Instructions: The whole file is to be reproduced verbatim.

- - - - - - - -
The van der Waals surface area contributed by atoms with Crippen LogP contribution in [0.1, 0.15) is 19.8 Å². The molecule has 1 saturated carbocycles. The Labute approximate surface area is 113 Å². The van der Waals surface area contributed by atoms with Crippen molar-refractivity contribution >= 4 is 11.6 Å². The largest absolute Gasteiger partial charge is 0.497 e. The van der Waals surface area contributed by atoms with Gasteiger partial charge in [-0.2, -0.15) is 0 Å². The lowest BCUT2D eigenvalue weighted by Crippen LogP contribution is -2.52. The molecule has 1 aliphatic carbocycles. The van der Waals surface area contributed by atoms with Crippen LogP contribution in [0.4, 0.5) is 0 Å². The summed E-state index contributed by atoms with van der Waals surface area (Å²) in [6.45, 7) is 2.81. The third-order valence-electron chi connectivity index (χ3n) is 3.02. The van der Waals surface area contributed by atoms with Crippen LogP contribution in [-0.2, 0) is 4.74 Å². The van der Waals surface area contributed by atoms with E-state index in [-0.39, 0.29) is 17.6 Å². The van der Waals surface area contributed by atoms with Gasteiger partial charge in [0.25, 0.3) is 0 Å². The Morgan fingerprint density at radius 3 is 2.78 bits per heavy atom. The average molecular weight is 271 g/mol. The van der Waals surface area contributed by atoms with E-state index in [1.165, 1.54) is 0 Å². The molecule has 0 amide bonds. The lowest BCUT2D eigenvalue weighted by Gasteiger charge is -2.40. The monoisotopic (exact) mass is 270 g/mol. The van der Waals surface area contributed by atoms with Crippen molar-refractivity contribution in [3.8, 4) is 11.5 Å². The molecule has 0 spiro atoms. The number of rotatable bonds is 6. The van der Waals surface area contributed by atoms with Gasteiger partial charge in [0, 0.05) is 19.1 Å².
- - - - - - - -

The van der Waals surface area contributed by atoms with Crippen LogP contribution in [0.1, 0.15) is 19.8 Å². The molecule has 1 saturated carbocycles. The Labute approximate surface area is 113 Å². The van der Waals surface area contributed by atoms with Crippen molar-refractivity contribution >= 4 is 11.6 Å². The largest absolute Gasteiger partial charge is 0.497 e. The van der Waals surface area contributed by atoms with Gasteiger partial charge in [-0.2, -0.15) is 0 Å². The lowest BCUT2D eigenvalue weighted by Crippen LogP contribution is -2.52. The molecule has 1 aliphatic carbocycles. The van der Waals surface area contributed by atoms with Crippen LogP contribution in [0.4, 0.5) is 0 Å². The summed E-state index contributed by atoms with van der Waals surface area (Å²) in [6.45, 7) is 2.81. The third-order valence-electron chi connectivity index (χ3n) is 3.02. The van der Waals surface area contributed by atoms with Crippen LogP contribution in [-0.2, 0) is 4.74 Å². The van der Waals surface area contributed by atoms with E-state index in [-0.39, 0.29) is 17.6 Å². The van der Waals surface area contributed by atoms with Gasteiger partial charge in [0.25, 0.3) is 0 Å². The Morgan fingerprint density at radius 3 is 2.78 bits per heavy atom. The average molecular weight is 271 g/mol. The van der Waals surface area contributed by atoms with E-state index in [1.165, 1.54) is 0 Å². The molecule has 0 amide bonds. The lowest BCUT2D eigenvalue weighted by Gasteiger charge is -2.40. The monoisotopic (exact) mass is 270 g/mol. The van der Waals surface area contributed by atoms with Crippen molar-refractivity contribution in [3.8, 4) is 11.5 Å². The molecule has 0 spiro atoms. The number of rotatable bonds is 6. The van der Waals surface area contributed by atoms with Gasteiger partial charge in [0, 0.05) is 19.1 Å².